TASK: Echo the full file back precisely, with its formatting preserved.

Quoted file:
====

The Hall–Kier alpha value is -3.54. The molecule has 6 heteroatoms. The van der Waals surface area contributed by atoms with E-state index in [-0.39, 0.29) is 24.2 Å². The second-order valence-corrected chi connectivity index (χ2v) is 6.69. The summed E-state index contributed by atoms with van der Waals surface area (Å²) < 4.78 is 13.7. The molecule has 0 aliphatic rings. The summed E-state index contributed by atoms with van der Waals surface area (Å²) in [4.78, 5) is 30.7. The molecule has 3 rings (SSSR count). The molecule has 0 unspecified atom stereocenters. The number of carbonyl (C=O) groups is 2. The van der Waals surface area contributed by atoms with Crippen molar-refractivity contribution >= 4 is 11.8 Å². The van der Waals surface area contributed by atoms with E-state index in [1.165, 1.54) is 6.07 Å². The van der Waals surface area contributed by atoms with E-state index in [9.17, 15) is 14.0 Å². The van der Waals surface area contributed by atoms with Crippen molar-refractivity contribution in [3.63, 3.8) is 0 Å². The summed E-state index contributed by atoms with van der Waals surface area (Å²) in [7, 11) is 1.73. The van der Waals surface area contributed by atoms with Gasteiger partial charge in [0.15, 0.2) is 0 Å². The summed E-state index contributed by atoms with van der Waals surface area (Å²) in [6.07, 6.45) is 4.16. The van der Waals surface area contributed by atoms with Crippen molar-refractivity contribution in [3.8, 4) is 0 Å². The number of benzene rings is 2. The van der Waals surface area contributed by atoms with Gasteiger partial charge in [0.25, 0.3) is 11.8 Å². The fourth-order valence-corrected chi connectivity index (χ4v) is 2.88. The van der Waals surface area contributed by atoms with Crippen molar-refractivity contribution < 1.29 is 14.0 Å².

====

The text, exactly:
The Hall–Kier alpha value is -3.54. The molecule has 6 heteroatoms. The van der Waals surface area contributed by atoms with E-state index in [-0.39, 0.29) is 24.2 Å². The second-order valence-corrected chi connectivity index (χ2v) is 6.69. The summed E-state index contributed by atoms with van der Waals surface area (Å²) < 4.78 is 13.7. The molecule has 0 aliphatic rings. The summed E-state index contributed by atoms with van der Waals surface area (Å²) in [4.78, 5) is 30.7. The molecule has 3 rings (SSSR count). The molecule has 0 unspecified atom stereocenters. The number of carbonyl (C=O) groups is 2. The van der Waals surface area contributed by atoms with Crippen molar-refractivity contribution >= 4 is 11.8 Å². The van der Waals surface area contributed by atoms with E-state index in [1.165, 1.54) is 6.07 Å². The van der Waals surface area contributed by atoms with E-state index in [9.17, 15) is 14.0 Å². The van der Waals surface area contributed by atoms with Crippen molar-refractivity contribution in [3.63, 3.8) is 0 Å². The summed E-state index contributed by atoms with van der Waals surface area (Å²) in [7, 11) is 1.73. The van der Waals surface area contributed by atoms with Gasteiger partial charge in [0.15, 0.2) is 0 Å². The summed E-state index contributed by atoms with van der Waals surface area (Å²) in [6.07, 6.45) is 4.16. The van der Waals surface area contributed by atoms with Crippen molar-refractivity contribution in [3.8, 4) is 0 Å². The number of benzene rings is 2. The van der Waals surface area contributed by atoms with Gasteiger partial charge in [0.25, 0.3) is 11.8 Å². The fourth-order valence-corrected chi connectivity index (χ4v) is 2.88. The van der Waals surface area contributed by atoms with Crippen molar-refractivity contribution < 1.29 is 14.0 Å².